The same thrust of illogicality pervades the arguments levied against Sierra Leone by the international community in dealing with the issue of corruption. Government processes are corrupt would be an illogical pretext upon which to base an argument for the simple reason that no Government has set itself out to construct a corrupt process or system. If grant in aid are government processes, then grant in aid is corrupt would in the same vein be difficult to accept and on closer inspection, by both sides. Nonetheless, there is a creeping realization that a corollary argument that the dynamics of international financing processes are endemically corrupt, and if Governments are left to engage in such systems, then Governments can only become corrupt to be better able to engage in such cut throat dynamics of international financing, including the disbursement of grant in aid. The short form of these postulations is that Sierra Leone is in an unfair starting point if the people who engage on international financing and grant in aid programs are not evenly matched with their counterparts or better still that the probity mechanisms in this country are of such nature so as to be demeaning when compared to the sophisticated nature of Western financial systems.

What do you say about an aid process which mandates that over 80% of aid funds pledged is retained by the countries of origin to pay for goods and services supposedly destined for the beneficiaries but yet remain largely unsuitable on arrival; of which moneys pledged in big donor conferences are not paid up after the champagne and fanciful dinners have been forgotten; of which aid processes accuse beneficiary countries of lacking capacity to engage in the leveraging of resources to deal with their problems but yet still disburse funds in such ways so as to end up with a cost of delivery  at such astronomical proportions when compared against a delivery by local agents or local institutions; or a process that argues against the erection of permanent structures, procurement of life saving equipment or the transfer of technologies that are necessary for long term sustainability of their interventions.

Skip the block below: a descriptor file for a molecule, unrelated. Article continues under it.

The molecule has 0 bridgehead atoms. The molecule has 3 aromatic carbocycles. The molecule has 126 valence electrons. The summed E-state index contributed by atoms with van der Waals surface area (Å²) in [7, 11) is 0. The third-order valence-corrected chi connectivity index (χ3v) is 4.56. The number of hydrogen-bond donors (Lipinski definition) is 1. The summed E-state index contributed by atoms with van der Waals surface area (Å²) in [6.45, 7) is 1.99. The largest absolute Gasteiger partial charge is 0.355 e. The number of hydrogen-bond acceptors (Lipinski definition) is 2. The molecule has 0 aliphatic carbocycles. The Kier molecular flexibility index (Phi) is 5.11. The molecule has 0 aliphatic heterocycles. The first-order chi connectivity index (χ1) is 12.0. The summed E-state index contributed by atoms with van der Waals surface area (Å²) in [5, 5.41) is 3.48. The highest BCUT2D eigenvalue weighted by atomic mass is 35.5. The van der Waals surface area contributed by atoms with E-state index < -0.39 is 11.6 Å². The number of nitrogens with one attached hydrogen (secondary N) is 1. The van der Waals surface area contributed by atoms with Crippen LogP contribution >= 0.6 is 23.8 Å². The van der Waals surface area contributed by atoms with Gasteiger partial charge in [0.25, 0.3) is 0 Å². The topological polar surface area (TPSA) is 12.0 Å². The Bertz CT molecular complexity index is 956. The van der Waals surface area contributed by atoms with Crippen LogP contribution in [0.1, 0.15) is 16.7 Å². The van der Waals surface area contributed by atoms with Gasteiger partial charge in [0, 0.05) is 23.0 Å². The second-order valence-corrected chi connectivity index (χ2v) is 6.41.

The aid process is beguiled by a bloating of expenses, high costs and irreverent spending patterns, accounted for in essence but overtly wasteful in practice yet it is allowable. On the other hand, the excesses of governments are encouraged by the gross disparities in emoluments and allowances, delivery frameworks and methodologies and at such an alarming rate that officials have to become skillful in diverting funds through activities that exist on paper yet are flimsy on outcomes.

Though Governments are disadvantaged in the dealings with the international community, they are unprepared for the backlash that these institutions unleash when they do not get their way. There is no scope for engagement of a parity level while so called experts are allowed to come over here and learn how to get things done.

The Ebola funds have provided a bad name for Governments at a time when the people are dying in their numbers. The influx of idiots was immense yet no one looked at building the competencies of indigenes to adapt their local skills and contacts in dealing with this scourge. The numbers who came here were adventurers, getting close to an epidemic of unknown proportions, yet they raked in the bulk of the monies pledged in insurance schemes, in danger pay and other stupendous allowances as if their risk of death was different to any of the local practitioners who put their lives on the line, and for what?